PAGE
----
Elvis Presley: Who The King’s Iconic Hairstyle Was Named After

by Anna Dunn

Elvis Presley’s pompadour hairstyle became emblematic of the 1950s. In fact, there’s an interesting figure behind its name. The hairstyle was named after Madame de Pompadour, a mistress of King Louis XV of France.

Interestingly, despite its name, the hairstyle doesn’t have much in common with Madame de Pompadour, who wore her hair up without much volume in the front.

The History of The Pompadour

The Pompadour hairstyle was popularized by Elvis in the 50s, but he wasn’t the first to set the trend. The hairstyle was a women’s hairstyle trend that originated from the royal court in France in the 1680s. It’s quite a big jump to the iconic masculine look in the United States almost 300 years later.

Apparently, the hairstyle first became popular after a mistress of King Louis XIV fell from her horse and quickly tied back her hair. Apparently, the king loved the messy and volumized look of her hair, so she wore it like that to appease him and set the trend.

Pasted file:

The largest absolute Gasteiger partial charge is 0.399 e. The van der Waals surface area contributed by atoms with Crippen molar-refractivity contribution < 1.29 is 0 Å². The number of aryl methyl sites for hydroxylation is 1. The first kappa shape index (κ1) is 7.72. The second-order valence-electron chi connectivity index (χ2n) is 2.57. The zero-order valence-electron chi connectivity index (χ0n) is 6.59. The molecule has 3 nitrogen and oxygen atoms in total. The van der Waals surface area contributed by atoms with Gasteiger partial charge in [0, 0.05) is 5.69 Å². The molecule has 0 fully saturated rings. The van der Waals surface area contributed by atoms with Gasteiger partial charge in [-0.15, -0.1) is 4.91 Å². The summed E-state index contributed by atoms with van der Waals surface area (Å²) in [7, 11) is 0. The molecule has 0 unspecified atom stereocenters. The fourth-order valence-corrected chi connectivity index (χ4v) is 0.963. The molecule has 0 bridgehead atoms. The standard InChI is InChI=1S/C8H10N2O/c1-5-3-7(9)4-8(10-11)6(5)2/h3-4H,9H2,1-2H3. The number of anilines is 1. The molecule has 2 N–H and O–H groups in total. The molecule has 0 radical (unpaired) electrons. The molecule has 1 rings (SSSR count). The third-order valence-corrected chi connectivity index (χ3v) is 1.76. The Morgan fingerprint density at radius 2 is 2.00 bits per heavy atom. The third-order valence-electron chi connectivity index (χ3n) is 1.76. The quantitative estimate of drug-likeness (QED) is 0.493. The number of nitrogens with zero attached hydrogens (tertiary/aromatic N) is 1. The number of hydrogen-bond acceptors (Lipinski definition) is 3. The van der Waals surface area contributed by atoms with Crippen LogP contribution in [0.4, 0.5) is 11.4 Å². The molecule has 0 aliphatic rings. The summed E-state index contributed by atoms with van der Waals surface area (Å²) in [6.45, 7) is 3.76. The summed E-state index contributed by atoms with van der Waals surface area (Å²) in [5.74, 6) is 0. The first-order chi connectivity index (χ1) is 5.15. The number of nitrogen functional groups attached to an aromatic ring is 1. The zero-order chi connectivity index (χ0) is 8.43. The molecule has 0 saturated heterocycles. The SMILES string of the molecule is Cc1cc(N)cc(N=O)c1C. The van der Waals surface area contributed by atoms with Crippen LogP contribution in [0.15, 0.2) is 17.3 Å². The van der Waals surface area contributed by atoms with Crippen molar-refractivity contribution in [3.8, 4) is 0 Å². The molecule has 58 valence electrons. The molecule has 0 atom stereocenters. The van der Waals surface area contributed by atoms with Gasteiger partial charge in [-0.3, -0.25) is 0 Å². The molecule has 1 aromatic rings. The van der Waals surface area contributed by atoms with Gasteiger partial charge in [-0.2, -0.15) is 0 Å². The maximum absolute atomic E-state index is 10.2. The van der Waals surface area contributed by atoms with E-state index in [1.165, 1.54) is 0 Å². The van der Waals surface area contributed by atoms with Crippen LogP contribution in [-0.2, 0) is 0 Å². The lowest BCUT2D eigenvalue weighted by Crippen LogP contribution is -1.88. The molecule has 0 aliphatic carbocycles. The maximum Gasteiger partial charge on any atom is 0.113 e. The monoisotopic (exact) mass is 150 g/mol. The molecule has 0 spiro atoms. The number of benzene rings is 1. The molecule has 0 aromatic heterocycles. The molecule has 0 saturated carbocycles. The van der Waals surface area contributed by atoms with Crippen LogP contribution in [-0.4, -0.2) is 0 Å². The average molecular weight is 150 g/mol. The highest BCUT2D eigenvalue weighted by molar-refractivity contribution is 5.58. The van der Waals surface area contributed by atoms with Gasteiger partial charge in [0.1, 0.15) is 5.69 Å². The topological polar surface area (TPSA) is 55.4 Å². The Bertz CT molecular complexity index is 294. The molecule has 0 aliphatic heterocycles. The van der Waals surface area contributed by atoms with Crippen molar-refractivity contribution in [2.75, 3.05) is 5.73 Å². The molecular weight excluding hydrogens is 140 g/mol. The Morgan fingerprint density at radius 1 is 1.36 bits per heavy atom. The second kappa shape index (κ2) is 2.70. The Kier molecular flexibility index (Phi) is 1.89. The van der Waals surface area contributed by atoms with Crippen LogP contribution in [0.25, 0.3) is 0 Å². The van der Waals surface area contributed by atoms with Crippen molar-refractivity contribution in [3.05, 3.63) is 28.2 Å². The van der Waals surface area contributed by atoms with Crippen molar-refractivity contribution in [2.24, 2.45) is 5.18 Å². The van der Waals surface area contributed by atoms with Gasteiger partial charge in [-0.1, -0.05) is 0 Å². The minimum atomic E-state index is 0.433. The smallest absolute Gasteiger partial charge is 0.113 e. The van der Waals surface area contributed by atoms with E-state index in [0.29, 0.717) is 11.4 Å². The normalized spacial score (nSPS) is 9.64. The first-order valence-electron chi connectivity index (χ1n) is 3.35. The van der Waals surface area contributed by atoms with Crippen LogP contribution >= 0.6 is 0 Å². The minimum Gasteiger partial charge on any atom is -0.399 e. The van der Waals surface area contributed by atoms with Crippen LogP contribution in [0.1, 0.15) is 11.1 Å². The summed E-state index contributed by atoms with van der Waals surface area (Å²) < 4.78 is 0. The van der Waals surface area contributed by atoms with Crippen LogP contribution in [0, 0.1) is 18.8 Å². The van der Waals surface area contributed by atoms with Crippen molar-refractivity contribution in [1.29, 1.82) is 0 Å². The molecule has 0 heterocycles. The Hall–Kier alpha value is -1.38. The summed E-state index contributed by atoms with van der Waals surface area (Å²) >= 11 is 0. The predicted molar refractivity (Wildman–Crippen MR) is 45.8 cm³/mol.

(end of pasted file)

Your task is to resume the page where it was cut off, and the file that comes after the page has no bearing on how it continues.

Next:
The french pompadour was different, however. For the fancy french women in the 1680s, the hairstyle wasn’t cut short. It added vertical volume to the hair upfront, then ended in an updo of sorts in the back. In the 1950s, Presley set the trend of the masculine version. He didn’t even have to fall off a horse to do it, just, you know, be a famous rockstar.

Elvis Presley’s Unforgettable Style

Aside from his music, Elvis Presley was a fashion icon of the 50s, 60s and 70s.

Esquire described Presley’s importance to fashion, saying, “The legendary performer Elvis Presley, who was born on 8 January 1935, is one of those rare icons whose style influence has outlived their career.”

Even simple clothes he wore in a way that was unique and his own. Once Elvis started wearing Cuban shirts, they became a menswear must in the 50s. Elvis definitely got style help to polish his look. Bernard Lansky of the Memphis “Lansky Brothers Clothing Store” helped him establish his signature look.

His sequined suits, flared pants, and flashy jewelry all became emblematic of the icon. One of his most interesting looks was a leather look he pulled off in 1968 during a comeback concert. After years of average movies, Presley needed the concert to prove his continued relevance. It wasn’t just the music that made that performance work so well; his revolutionary style set him apart from the pack.

Apparently, when Elvis met Richard Nixon, the president told him, “You dress kinda strange.”

“Well, Mr. President,” the rockstar reportedly replied, “You got your show, and I got mine.”